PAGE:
Patients with epidermal growth factor receptor (EGFR) and anaplastic lymphoma kinase (ALK) positive advanced non-small cell lung cancer (NSCLC) acquire excellent clinical outcomes from oral tyrosine kinase inhibitors (TKIs) compared with other systemic therapies.

The research investigated the association of out-of-pocket (OOP) costs for tyrosine kinase inhibitors (TKIs) with overall survival (OS) in epidermal growth factor receptor (EGFR)- and anaplastic lymphoma kinase (ALK)-positive advanced non–small-cell lung cancer (NSCLC). Further, the research focused on TKI OOP costs with TKI adherence, duration of therapy (DOT), and TKI discontinuation.

The study involved data collected from a list of 105 eligible patients with TKI claims from the Hutchinson Institute for Cancer Outcomes Research database. According to the study a landmark was created based on the average monthly TKI OOP costs per patient up to 3 months from TKI initiation, categorizing patients into quartiles of TKI OOP costs.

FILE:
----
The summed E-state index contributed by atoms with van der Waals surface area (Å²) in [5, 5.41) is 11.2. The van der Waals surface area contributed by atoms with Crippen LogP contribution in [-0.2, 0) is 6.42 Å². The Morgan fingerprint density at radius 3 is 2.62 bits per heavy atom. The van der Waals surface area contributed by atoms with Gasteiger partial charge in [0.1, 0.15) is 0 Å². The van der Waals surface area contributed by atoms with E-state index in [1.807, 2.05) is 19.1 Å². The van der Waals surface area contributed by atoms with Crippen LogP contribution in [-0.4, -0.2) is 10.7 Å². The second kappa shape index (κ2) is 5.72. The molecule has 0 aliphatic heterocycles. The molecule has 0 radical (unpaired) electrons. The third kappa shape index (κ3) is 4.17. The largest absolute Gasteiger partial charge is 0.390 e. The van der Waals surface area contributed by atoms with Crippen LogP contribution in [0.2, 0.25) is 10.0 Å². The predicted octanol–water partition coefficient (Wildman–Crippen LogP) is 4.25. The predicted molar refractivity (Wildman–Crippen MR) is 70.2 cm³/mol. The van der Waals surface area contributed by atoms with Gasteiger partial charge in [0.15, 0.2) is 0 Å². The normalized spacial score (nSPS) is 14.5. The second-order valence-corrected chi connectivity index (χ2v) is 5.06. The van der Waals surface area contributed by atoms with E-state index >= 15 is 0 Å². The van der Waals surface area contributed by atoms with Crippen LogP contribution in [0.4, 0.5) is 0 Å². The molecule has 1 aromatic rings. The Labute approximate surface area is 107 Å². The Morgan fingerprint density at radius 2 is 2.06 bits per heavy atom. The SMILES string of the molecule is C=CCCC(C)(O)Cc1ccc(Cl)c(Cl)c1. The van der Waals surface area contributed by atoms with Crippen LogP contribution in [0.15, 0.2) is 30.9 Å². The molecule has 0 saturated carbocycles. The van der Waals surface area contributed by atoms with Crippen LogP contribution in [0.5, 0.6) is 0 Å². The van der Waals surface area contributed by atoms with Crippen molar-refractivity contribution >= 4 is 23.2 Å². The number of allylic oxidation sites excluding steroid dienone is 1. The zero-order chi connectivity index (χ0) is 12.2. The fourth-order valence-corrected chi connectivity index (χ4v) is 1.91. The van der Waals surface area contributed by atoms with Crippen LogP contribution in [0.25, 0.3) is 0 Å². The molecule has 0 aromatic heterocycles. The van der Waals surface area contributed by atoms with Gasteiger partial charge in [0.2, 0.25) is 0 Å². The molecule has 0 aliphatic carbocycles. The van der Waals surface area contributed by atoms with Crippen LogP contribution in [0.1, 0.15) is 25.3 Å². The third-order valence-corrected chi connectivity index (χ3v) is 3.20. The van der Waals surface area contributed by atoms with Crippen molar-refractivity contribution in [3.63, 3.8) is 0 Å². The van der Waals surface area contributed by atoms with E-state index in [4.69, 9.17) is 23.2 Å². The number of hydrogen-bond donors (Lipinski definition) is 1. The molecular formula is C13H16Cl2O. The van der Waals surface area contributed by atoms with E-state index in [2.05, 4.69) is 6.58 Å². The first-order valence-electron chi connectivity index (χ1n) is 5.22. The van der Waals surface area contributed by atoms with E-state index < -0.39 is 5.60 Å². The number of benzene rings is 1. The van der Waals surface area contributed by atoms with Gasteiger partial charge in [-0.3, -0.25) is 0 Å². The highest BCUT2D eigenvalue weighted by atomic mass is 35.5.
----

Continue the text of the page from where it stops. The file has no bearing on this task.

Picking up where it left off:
The median average monthly TKI out-of-pocket costs in Q1-3 was $1,431 for 78 patients and $2,888 for 27 patients in Q4. The median duration of TKI therapy was 6.0 months vs. 7.0 months. Within 3 months of TKI initiation, 10.3% vs 48.2% discontinued TKI therapy.

The conclusion is that among patients with advanced EGFR- and ALK-positive NSCLC, higher TKI OOP costs are associated with decreased TKI adherence associated with a higher likelihood of TKI discontinuation, and inferior survival.